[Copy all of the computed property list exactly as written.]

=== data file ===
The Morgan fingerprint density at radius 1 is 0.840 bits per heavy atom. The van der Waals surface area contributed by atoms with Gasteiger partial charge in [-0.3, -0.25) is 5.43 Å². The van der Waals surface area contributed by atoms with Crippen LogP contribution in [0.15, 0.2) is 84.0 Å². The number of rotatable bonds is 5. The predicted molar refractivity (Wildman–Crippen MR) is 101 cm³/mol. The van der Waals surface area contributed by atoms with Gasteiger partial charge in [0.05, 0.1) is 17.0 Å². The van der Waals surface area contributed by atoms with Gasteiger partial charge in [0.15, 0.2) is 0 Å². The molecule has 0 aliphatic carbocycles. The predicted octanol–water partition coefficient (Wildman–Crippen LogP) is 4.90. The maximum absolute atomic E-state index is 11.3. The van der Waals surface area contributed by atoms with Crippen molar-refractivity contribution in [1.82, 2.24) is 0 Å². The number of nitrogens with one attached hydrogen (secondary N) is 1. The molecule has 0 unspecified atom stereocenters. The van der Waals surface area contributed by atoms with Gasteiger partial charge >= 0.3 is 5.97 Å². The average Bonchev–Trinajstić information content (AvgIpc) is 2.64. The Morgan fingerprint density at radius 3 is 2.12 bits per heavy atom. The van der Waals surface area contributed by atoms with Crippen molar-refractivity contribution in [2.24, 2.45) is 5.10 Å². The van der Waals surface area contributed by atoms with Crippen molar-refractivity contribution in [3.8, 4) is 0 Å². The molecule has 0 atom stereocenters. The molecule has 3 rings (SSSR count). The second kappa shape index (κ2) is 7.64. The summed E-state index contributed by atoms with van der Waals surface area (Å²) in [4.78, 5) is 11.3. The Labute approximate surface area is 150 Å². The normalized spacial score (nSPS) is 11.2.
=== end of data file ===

The Morgan fingerprint density at radius 1 is 0.840 bits per heavy atom. The van der Waals surface area contributed by atoms with Gasteiger partial charge in [-0.3, -0.25) is 5.43 Å². The van der Waals surface area contributed by atoms with Crippen LogP contribution in [0.15, 0.2) is 84.0 Å². The number of rotatable bonds is 5. The predicted molar refractivity (Wildman–Crippen MR) is 101 cm³/mol. The van der Waals surface area contributed by atoms with Gasteiger partial charge in [0.05, 0.1) is 17.0 Å². The van der Waals surface area contributed by atoms with Gasteiger partial charge in [0.15, 0.2) is 0 Å². The molecule has 0 aliphatic carbocycles. The predicted octanol–water partition coefficient (Wildman–Crippen LogP) is 4.90. The maximum absolute atomic E-state index is 11.3. The van der Waals surface area contributed by atoms with Crippen molar-refractivity contribution in [1.82, 2.24) is 0 Å². The number of nitrogens with one attached hydrogen (secondary N) is 1. The molecule has 0 unspecified atom stereocenters. The van der Waals surface area contributed by atoms with Gasteiger partial charge >= 0.3 is 5.97 Å². The average Bonchev–Trinajstić information content (AvgIpc) is 2.64. The Morgan fingerprint density at radius 3 is 2.12 bits per heavy atom. The van der Waals surface area contributed by atoms with Crippen molar-refractivity contribution in [2.24, 2.45) is 5.10 Å². The van der Waals surface area contributed by atoms with Crippen molar-refractivity contribution in [3.8, 4) is 0 Å². The molecule has 0 atom stereocenters. The molecule has 3 rings (SSSR count). The second kappa shape index (κ2) is 7.64. The summed E-state index contributed by atoms with van der Waals surface area (Å²) in [4.78, 5) is 11.3. The Labute approximate surface area is 150 Å². The normalized spacial score (nSPS) is 11.2.